Wednesday, November 11, 2020

Hybrid Cloud for Everyone (#CFD9)

A panel of delegates and a select group of technology companies convened at Cloud Field Day 9 last week to discuss innovations in the cloud services market. I'm fortunate to have attended as a delegate. In this capacity, I enjoyed a front row seat for presentations on the latest in cloud technology.

Still locked in a staring contest with cloud? You're not alone.
While every presentation showcased the capabilities that made each solution unique, a theme quickly emerged during the event: the promise of a Kubernetes-based hybrid cloud world is still just beyond the reach of most enterprises and businesses. Outside of the hyperscaler and Fortune 500 crowd, IT leaders and technology professionals have yet to find practical ways to efficiently and effectively leverage the variety of public cloud services that are available today.

Two common cloud migration strategies (lift-and-shift and refactor) have run their course. What options are left to the late adopters? Is it too late to move forward with a hybrid cloud strategy, especially if you haven't even figured out a single cloud strategy?

To hear from VMware, Red Hat, Pure Storage, StorPool, NetApp, AWS, and Scality, the answer is a hard no (where no is a good thing).

If you haven't adopted a cloud strategy of any variety yet, you're not alone. The implications of a shift from traditional on-premises workloads where the server is the base unit of abstraction are non-trivial, and impact more than just your operations. You've heard of containers and docker and kubernetes, but these are not minor projects for an organization to tackle on their own. Even using managed solutions like Google Kubernetes Engine and Azure Kubernetes Service are serious undertakings that require a highly specialized skillset (enter the SRE) to properly build and manage. But good SREs are in high demand, are hard to find, and should be freed from operations to spend their time making your applications faster and better.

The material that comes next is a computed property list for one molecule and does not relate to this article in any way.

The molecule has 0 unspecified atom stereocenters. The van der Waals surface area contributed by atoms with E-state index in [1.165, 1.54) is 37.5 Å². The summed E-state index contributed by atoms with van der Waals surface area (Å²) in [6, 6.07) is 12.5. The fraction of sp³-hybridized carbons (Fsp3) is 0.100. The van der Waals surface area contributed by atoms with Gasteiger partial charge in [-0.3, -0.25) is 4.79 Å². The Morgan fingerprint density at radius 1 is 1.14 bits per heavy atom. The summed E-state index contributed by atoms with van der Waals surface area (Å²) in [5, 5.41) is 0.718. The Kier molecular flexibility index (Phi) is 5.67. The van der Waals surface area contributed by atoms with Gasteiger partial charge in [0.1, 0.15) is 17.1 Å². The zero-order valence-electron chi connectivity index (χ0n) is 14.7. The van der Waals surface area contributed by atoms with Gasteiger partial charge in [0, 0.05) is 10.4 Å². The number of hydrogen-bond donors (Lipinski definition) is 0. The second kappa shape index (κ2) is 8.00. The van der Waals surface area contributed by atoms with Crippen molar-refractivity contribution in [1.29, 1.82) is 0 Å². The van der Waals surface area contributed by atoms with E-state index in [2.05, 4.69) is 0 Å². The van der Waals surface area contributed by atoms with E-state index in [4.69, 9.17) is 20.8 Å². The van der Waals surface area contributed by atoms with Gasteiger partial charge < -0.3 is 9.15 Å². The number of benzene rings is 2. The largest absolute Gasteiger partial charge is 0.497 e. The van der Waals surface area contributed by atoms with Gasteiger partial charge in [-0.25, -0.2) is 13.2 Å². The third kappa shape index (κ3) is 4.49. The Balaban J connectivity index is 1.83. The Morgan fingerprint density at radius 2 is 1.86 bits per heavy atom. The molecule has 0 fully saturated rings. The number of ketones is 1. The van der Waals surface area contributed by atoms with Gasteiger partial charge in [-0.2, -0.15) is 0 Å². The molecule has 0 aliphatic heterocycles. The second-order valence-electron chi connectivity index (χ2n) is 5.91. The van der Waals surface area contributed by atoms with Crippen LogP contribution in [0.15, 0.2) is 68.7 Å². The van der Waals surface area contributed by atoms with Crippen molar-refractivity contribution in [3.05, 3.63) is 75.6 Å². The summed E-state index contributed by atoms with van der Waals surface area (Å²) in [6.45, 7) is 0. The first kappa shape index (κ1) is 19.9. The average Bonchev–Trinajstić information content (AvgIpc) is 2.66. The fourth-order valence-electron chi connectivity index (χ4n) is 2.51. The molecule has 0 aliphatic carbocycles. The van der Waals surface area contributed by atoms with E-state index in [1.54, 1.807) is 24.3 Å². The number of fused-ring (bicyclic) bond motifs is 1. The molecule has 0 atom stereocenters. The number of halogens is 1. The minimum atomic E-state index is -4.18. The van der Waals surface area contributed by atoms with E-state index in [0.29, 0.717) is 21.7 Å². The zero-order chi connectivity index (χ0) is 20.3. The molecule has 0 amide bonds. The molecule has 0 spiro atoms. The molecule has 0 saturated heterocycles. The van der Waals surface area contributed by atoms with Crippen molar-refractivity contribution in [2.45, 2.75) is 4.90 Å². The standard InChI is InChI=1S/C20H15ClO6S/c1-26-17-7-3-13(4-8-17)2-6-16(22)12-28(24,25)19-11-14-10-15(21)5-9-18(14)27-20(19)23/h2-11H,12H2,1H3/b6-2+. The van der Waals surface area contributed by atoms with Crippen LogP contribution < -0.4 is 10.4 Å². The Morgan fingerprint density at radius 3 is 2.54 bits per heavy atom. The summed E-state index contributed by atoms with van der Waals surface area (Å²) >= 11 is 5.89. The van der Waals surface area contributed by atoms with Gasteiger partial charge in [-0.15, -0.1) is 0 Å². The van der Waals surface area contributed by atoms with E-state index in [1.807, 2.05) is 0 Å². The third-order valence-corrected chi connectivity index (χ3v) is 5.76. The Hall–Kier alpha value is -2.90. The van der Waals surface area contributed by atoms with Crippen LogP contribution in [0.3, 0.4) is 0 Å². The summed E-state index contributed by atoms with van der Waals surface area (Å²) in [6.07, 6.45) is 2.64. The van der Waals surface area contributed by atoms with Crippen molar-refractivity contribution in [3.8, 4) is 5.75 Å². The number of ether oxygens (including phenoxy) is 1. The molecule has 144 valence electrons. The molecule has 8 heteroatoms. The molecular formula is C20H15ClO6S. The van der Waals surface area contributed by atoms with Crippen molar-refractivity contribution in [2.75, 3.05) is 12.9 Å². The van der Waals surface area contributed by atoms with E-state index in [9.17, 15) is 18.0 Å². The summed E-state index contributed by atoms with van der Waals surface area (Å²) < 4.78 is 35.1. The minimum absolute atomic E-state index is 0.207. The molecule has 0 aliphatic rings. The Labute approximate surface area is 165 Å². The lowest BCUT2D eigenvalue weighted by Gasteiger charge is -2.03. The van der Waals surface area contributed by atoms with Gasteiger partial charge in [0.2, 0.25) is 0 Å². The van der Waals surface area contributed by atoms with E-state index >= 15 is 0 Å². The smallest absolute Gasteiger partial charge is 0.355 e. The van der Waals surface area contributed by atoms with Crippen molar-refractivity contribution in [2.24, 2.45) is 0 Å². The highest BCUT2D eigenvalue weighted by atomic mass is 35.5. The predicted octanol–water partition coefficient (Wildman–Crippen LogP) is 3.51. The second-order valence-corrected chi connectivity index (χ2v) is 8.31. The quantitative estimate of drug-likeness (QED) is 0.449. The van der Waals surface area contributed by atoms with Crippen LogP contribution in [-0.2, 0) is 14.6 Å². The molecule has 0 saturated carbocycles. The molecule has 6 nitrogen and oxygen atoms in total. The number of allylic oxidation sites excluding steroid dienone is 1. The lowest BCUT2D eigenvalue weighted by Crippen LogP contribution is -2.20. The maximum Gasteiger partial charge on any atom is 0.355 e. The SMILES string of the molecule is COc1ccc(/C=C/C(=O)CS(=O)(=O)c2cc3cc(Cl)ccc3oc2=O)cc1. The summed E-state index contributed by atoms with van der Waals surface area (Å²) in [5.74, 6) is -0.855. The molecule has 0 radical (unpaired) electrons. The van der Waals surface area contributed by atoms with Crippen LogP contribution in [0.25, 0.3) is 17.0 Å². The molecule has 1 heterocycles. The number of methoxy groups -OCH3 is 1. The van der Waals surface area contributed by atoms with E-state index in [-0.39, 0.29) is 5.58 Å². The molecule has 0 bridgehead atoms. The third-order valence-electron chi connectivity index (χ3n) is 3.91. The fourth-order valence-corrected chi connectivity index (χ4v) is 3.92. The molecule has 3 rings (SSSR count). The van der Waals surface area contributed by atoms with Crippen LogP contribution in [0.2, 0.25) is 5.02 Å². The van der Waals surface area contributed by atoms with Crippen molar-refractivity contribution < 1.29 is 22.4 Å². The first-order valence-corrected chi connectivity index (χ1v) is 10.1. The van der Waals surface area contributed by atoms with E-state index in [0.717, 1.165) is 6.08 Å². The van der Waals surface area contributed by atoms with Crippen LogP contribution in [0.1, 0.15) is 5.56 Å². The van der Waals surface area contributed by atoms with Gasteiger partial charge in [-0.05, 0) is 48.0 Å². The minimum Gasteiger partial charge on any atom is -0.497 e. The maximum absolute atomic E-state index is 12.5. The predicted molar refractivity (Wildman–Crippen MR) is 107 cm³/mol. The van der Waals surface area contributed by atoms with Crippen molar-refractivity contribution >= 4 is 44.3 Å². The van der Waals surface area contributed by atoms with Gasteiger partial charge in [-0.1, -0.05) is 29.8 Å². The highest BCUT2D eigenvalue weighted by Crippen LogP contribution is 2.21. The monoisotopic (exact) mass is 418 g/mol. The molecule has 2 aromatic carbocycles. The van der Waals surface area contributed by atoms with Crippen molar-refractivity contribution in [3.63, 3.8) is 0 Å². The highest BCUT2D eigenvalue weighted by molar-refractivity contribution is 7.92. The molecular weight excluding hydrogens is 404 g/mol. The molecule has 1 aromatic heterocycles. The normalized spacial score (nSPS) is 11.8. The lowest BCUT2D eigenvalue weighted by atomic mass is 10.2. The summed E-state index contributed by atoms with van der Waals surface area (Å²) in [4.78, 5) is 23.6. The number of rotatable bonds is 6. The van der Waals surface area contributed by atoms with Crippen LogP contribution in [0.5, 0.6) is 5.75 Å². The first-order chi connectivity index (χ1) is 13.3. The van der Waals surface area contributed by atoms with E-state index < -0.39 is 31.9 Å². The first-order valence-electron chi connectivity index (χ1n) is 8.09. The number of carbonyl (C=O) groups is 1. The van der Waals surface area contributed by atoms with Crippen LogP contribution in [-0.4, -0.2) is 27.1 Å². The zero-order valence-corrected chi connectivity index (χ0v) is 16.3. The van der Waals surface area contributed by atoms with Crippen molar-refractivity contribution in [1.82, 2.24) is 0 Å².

In particular, VMware recognizes that their customers inhabit the entire spectrum of cloud adoption:

  • On-prem / private cloud
  • Cloud curious
  • Hybrid cloud
  • Cloud first
VMware's challenge as a company is to meet the needs of their customers, regardless of each customer's progress in their cloud journey. To this effect, the company is using its suite of vRealize applications, particularly the vRealize Operations Manager tool, to assist in the planning stages of a cloud project. And they've embraced a growing trend within the industry: data center extension. VMConAWS is a very attractive solution for on-prem shops that have a major investment in vSphere but want to safely expand to a cloud environment.

I'll have more on VMware's cloud solutions, along with overviews of each of the presenters from Cloud Field Day 9, published soon. In the meantime, you can view all of the presentations here.